August 7, 2008

Brett Favre: In Solidarity

I’m feeling a lot of solidarity with Brett Favre these days. It’s not the money… Lord knows, Brett and I are on the extreme two ends of the national salary scale. And it’s not culture, Brett’s a lot more “blue collar” than me. Instead, where the solidarity is coming from is the way Brett is getting disposed of. Brett Favre, like me, is in the end just another disposable worker.

So I’m thinking about the Green Bay Packers and Brett Favre. Favre’s career in Green bay was simply amazing. Super Bowls, league records, for most of Favre’s career, the Green bay Packers were a force to be reckoned with in the National Football League. Right now Favre is capable of playing quarterback better than 90% of the quarterbacks in the League. In a wheelchair, Favre’s bullet accurate passes should still insure him a starting position in half the League’s teams.

And the guy gave his heart and soul to Green Bay and the Packers. Farve is a guy that showed up to a game 110% prepared and emotionally hyped. He never “dissed” Green Bay and he never played the “greed” card. Green Bay Packer fans loved Farve and Farve honored and loved the fans.

And then the shoe falls… Brett Farve, still arguably the best quarterback in the League gets told he’s no longer welcome in the Green Bay Packer organization. Seems the Packers have a “personnel development plan” that says Farve is in the way of the future Packers. Like any piece of meat, Farve has been placed under the microscope of calculating businessmen, who have found him disposable in the interests of the businessmen’s calculations.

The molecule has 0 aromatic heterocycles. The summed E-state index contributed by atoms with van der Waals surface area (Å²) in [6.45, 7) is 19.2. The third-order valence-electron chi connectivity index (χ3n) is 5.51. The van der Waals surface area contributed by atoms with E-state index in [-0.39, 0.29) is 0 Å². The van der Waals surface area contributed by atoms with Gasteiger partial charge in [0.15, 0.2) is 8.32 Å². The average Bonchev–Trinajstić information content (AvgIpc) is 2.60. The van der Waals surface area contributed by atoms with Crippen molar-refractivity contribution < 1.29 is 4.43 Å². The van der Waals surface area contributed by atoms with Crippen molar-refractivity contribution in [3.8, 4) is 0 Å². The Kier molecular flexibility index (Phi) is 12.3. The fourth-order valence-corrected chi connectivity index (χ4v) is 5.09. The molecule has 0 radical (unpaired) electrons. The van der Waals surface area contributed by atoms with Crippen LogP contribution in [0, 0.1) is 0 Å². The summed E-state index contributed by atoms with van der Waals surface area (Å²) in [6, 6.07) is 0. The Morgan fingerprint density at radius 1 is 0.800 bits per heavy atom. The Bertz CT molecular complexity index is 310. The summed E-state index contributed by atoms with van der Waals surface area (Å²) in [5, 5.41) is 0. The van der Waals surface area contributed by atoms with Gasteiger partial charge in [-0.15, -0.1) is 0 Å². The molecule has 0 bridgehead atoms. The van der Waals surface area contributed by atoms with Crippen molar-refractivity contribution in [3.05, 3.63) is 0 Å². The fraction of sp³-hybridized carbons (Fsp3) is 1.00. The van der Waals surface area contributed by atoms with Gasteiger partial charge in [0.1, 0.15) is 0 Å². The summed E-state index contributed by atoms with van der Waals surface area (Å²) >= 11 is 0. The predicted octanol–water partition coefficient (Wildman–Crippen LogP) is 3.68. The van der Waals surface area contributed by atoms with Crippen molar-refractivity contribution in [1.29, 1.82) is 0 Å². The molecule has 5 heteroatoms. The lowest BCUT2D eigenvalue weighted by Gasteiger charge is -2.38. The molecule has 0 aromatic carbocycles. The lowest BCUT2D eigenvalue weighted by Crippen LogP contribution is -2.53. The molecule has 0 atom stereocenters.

Of course, the double shame here is that the Green Bay Packers are the only community owned team in the League. Even though every resident of Green Bay is an owner of the Packers, the businessmen are still running the show. Even though Packer fans are there for the loyalty and commitment to their team rather than the calculation of future worth, the businessmen still control…

So hey, Green Bay’s folks should make the call on Brett Favre’s future in Green Bay! Green Bay fans are committed to Farve and most folks know he has another Super Bowl or two in him. So why should he be sacrificed to the businessmen’s future? Why does calculation always take precedence over loyalty, commitment, and individual grace?

P.S. And I’m a 46 year Chicago Bears fan!

August 4, 2008

George Pelecanos Takes Another Swing At Racism